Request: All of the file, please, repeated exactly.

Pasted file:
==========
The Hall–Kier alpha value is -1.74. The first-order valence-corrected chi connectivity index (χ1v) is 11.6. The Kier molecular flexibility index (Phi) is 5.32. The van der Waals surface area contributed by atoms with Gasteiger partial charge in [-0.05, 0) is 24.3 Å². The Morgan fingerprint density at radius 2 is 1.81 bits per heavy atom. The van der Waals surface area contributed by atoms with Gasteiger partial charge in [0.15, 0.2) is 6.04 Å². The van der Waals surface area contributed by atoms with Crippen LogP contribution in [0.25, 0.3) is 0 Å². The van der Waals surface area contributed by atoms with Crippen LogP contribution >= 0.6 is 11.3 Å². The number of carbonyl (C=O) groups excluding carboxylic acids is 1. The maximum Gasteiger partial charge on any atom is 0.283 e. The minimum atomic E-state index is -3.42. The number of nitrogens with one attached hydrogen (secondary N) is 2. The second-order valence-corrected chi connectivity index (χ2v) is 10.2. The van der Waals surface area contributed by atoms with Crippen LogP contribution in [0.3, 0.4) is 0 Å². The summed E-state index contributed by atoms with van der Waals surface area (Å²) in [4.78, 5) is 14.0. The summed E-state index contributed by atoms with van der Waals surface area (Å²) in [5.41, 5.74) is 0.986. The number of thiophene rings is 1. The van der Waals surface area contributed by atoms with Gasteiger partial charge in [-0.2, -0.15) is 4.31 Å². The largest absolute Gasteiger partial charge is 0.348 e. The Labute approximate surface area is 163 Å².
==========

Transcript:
The Hall–Kier alpha value is -1.74. The first-order valence-corrected chi connectivity index (χ1v) is 11.6. The Kier molecular flexibility index (Phi) is 5.32. The van der Waals surface area contributed by atoms with Gasteiger partial charge in [-0.05, 0) is 24.3 Å². The Morgan fingerprint density at radius 2 is 1.81 bits per heavy atom. The van der Waals surface area contributed by atoms with Gasteiger partial charge in [0.15, 0.2) is 6.04 Å². The van der Waals surface area contributed by atoms with Crippen LogP contribution in [0.25, 0.3) is 0 Å². The van der Waals surface area contributed by atoms with Crippen LogP contribution >= 0.6 is 11.3 Å². The number of carbonyl (C=O) groups excluding carboxylic acids is 1. The maximum Gasteiger partial charge on any atom is 0.283 e. The minimum atomic E-state index is -3.42. The number of nitrogens with one attached hydrogen (secondary N) is 2. The second-order valence-corrected chi connectivity index (χ2v) is 10.2. The van der Waals surface area contributed by atoms with Crippen LogP contribution in [0.3, 0.4) is 0 Å². The summed E-state index contributed by atoms with van der Waals surface area (Å²) in [4.78, 5) is 14.0. The summed E-state index contributed by atoms with van der Waals surface area (Å²) in [5.41, 5.74) is 0.986. The number of thiophene rings is 1. The van der Waals surface area contributed by atoms with Gasteiger partial charge in [-0.2, -0.15) is 4.31 Å². The largest absolute Gasteiger partial charge is 0.348 e. The Labute approximate surface area is 163 Å².